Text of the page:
University of Michigan staff who have been working remotely through the COVID-19 pandemic hope to continue doing so at least one day a week, according to a recent survey by University Human Resources.

In December 2020, UHR sent an electronic survey to 12,008 staff members on the Ann Arbor campus and received 6,580 responses for a 55 percent response rate. The survey did not include instructional personnel such as faculty or lecturers.

The survey asked about work experiences during the past year, dependent-care challenges, well-being concerns, effectiveness of communication and vaccine acceptance.

Richard Holcomb, associate vice president for human resources, reviewed some of the highlights at a Feb. 12 online campus briefing regarding issues related to COVID-19.

Positive experiences working remotely

One of the most notable findings is the overwhelmingly positive response to remote and hybrid work. According to those surveyed, 71 percent have mostly worked remotely during the past year.

Prior to the pandemic, 71 percent infrequently or never worked remotely. Yet, after almost a year, 87 percent are interested in continuing to work remotely at least one day a week.

Ninety-two percent said their unit has successfully adapted to a remote workplace.

Sixty-eight percent of staff members who have remained on site feel comfortable with safety protocols to prevent the spread of COVID-19. Just more than half (55 percent) said they are treated fairly compared to employees who are primarily working remotely.

Most common well-being concerns

The realities of living and working through COVID-19 have put stress on employees’ health and well-being.

Seventy-eight percent of staff members reported some level of concern with stress and anxiety; 72 percent reported concerns with burnout. Work-life balance (66 percent), personal health or illness (66 percent) and physical activity (64 percent) are the next most common well-being concerns among staff.

Seventy-nine percent said they are aware of resources provided by the university to support well-being.

Challenges caring for dependents

Working during the pandemic has been especially difficult for those with children and other dependents at home.

Forty percent of respondents reported having dependents in need of care, and 76 percent reported disruptions to their care arrangements because of COVID-19.

The most common disruptions are online school, working remotely with family members present, and participation required to support online school. In response, staff members are considering alternate work schedules, structuring their job in a more flexible way and relying on family members to help with dependent-care needs.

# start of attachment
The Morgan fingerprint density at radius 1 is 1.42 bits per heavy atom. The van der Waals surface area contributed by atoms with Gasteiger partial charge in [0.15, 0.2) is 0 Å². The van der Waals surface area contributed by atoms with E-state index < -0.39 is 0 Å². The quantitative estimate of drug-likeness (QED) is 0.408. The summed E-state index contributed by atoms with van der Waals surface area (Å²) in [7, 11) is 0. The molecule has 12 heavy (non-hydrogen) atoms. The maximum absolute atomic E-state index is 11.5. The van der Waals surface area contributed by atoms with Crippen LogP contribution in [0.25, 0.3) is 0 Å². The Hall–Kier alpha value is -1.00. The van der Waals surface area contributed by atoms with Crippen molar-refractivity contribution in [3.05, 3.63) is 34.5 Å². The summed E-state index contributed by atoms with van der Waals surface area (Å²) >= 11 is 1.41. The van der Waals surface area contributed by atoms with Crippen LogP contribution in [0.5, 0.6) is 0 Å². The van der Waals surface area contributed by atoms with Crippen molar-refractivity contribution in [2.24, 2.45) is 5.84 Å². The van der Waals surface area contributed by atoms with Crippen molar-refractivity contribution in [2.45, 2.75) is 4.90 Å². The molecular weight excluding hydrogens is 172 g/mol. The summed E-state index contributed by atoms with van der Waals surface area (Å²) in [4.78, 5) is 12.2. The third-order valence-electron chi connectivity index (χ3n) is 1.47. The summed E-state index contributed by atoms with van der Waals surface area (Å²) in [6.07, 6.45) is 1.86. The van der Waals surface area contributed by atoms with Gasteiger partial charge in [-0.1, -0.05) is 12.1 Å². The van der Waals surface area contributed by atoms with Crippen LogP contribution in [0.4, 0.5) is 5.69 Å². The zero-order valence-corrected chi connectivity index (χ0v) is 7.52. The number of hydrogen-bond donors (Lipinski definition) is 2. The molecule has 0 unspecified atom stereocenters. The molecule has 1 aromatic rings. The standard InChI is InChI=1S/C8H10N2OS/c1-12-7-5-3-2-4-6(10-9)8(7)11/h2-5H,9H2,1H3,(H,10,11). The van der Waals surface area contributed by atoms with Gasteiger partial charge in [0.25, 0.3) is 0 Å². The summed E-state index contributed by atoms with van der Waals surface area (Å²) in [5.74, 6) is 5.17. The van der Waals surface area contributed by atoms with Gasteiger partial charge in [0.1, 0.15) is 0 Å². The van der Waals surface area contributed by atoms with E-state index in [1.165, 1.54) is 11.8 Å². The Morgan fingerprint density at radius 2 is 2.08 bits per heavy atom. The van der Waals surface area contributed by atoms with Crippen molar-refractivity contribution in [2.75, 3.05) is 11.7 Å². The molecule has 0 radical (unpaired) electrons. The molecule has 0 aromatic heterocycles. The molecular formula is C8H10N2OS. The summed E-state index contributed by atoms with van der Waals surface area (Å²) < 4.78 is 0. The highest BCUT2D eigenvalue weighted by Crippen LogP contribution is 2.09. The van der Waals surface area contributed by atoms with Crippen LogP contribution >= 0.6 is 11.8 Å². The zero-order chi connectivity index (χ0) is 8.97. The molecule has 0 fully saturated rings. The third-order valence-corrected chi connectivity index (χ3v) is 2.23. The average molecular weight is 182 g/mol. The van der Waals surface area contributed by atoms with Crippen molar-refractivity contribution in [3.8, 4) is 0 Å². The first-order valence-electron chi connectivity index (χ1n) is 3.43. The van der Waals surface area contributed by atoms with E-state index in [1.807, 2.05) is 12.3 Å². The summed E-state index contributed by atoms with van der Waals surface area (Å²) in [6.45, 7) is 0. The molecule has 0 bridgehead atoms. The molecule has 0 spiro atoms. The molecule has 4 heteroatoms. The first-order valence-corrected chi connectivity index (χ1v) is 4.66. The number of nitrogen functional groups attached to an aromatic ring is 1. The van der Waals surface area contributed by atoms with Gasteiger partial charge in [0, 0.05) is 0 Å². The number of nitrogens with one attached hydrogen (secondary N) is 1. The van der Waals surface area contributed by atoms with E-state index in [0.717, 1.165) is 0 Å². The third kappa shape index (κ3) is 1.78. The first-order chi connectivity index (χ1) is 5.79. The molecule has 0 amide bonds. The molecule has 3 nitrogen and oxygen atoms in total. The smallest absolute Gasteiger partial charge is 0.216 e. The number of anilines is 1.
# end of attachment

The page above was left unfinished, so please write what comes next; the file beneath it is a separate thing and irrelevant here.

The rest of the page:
The top barriers to dependent-care are concerns about exposing employees’ families to COVID-19 through interactions with caregivers or other families, uncertainty about 2021, and lack of in-person school. Twenty-five percent said help with the cost of dependent care would be helpful, and 20 percent want information on supporting online learning or homeschooling.

The university recently introduced two additional resources to help employees and students with dependent care needs.

The first is a benefit through Care.com that provides access to a national network of care providers, including babysitters, nannies, tutors, pet sitters and more. The other is a new Family-to-Family Support Posting Board to help employees connect to share free support with one another.

These are in addition to many resources previously available through University Human Resources’ Work-Life Resource Center.

Effective communication and interest in vaccine

Approximately 80 percent said communication has been effective from the university, their department and their supervisor on COVID-19 issues that impact employees.

Seventy percent said they plan to get the COVID-19 vaccine when it becomes available. The survey period overlapped with U-M’s initial vaccine rollout.

Planning for the future workplace

The results of the staff survey support many of the recommendations made by the Workforce Innovation and Staff Experience Committee, in particular those around supporting remote work. The WISE Committee was charged by Kevin Hegarty, executive vice president and chief financial officer, to address the short- and long-term needs of U-M staff.

The committee issued a report in the fall of 2020 and work is underway to determine how to implement some of the top recommendations.

Work also is underway to plan for the fall semester. During the Feb. 12 briefing, university leaders expressed optimism about safely delivering an “in-person” semester for students. That message was reiterated in a Feb. 15 message to parents of U-M students.

“While no decisions have yet been made regarding the fall term, we remain optimistic and hopeful that the campus experience come fall will be much more normal than we are experiencing today,” said the message from the Office of Public Affairs.

“It’s clear from our many campus conversations that our faculty, staff and campus leaders all are eager to do their part to deliver a fall semester for students that is as close to normal as we can be while continuing to prioritize the health and safety of our community.”

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